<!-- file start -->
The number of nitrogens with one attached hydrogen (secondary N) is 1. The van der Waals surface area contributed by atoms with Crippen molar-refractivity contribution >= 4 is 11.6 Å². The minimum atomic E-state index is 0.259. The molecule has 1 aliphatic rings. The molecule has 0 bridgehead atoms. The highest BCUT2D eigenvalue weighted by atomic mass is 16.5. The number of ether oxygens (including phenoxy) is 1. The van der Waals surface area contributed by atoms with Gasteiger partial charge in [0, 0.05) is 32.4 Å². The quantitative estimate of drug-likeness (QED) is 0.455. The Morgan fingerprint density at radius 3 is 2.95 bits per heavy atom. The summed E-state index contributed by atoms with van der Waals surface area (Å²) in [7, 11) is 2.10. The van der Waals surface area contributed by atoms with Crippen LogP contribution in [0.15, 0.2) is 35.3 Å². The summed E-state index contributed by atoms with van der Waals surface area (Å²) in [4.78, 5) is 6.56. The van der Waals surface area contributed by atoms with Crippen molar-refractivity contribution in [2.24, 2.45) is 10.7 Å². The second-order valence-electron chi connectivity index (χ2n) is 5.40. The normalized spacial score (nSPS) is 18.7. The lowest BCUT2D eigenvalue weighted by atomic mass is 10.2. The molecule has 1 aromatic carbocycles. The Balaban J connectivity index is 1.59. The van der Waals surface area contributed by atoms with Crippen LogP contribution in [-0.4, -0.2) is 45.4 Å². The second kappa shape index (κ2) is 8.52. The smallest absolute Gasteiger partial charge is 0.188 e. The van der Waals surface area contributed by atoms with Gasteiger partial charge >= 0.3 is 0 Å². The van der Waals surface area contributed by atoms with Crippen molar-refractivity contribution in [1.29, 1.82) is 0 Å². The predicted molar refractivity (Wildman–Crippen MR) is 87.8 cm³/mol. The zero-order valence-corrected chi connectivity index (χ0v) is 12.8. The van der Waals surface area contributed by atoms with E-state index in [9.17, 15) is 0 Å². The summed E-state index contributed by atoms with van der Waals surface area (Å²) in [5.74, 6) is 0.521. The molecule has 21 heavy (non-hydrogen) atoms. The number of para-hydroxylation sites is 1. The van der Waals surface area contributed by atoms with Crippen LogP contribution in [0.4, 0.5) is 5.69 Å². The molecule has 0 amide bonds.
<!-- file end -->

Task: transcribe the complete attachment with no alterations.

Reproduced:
The number of nitrogens with one attached hydrogen (secondary N) is 1. The van der Waals surface area contributed by atoms with Crippen molar-refractivity contribution >= 4 is 11.6 Å². The minimum atomic E-state index is 0.259. The molecule has 1 aliphatic rings. The molecule has 0 bridgehead atoms. The highest BCUT2D eigenvalue weighted by atomic mass is 16.5. The number of ether oxygens (including phenoxy) is 1. The van der Waals surface area contributed by atoms with Gasteiger partial charge in [0, 0.05) is 32.4 Å². The quantitative estimate of drug-likeness (QED) is 0.455. The Morgan fingerprint density at radius 3 is 2.95 bits per heavy atom. The summed E-state index contributed by atoms with van der Waals surface area (Å²) in [7, 11) is 2.10. The van der Waals surface area contributed by atoms with Crippen LogP contribution in [0.15, 0.2) is 35.3 Å². The summed E-state index contributed by atoms with van der Waals surface area (Å²) in [4.78, 5) is 6.56. The van der Waals surface area contributed by atoms with Crippen molar-refractivity contribution in [2.24, 2.45) is 10.7 Å². The second-order valence-electron chi connectivity index (χ2n) is 5.40. The normalized spacial score (nSPS) is 18.7. The lowest BCUT2D eigenvalue weighted by atomic mass is 10.2. The molecule has 1 aromatic carbocycles. The Balaban J connectivity index is 1.59. The van der Waals surface area contributed by atoms with Crippen LogP contribution in [-0.4, -0.2) is 45.4 Å². The second kappa shape index (κ2) is 8.52. The smallest absolute Gasteiger partial charge is 0.188 e. The van der Waals surface area contributed by atoms with Gasteiger partial charge >= 0.3 is 0 Å². The van der Waals surface area contributed by atoms with Crippen molar-refractivity contribution in [1.29, 1.82) is 0 Å². The predicted molar refractivity (Wildman–Crippen MR) is 87.8 cm³/mol. The zero-order valence-corrected chi connectivity index (χ0v) is 12.8. The van der Waals surface area contributed by atoms with E-state index in [9.17, 15) is 0 Å². The summed E-state index contributed by atoms with van der Waals surface area (Å²) in [5.74, 6) is 0.521. The molecule has 21 heavy (non-hydrogen) atoms. The number of para-hydroxylation sites is 1. The van der Waals surface area contributed by atoms with Crippen LogP contribution in [0.4, 0.5) is 5.69 Å². The molecule has 0 amide bonds.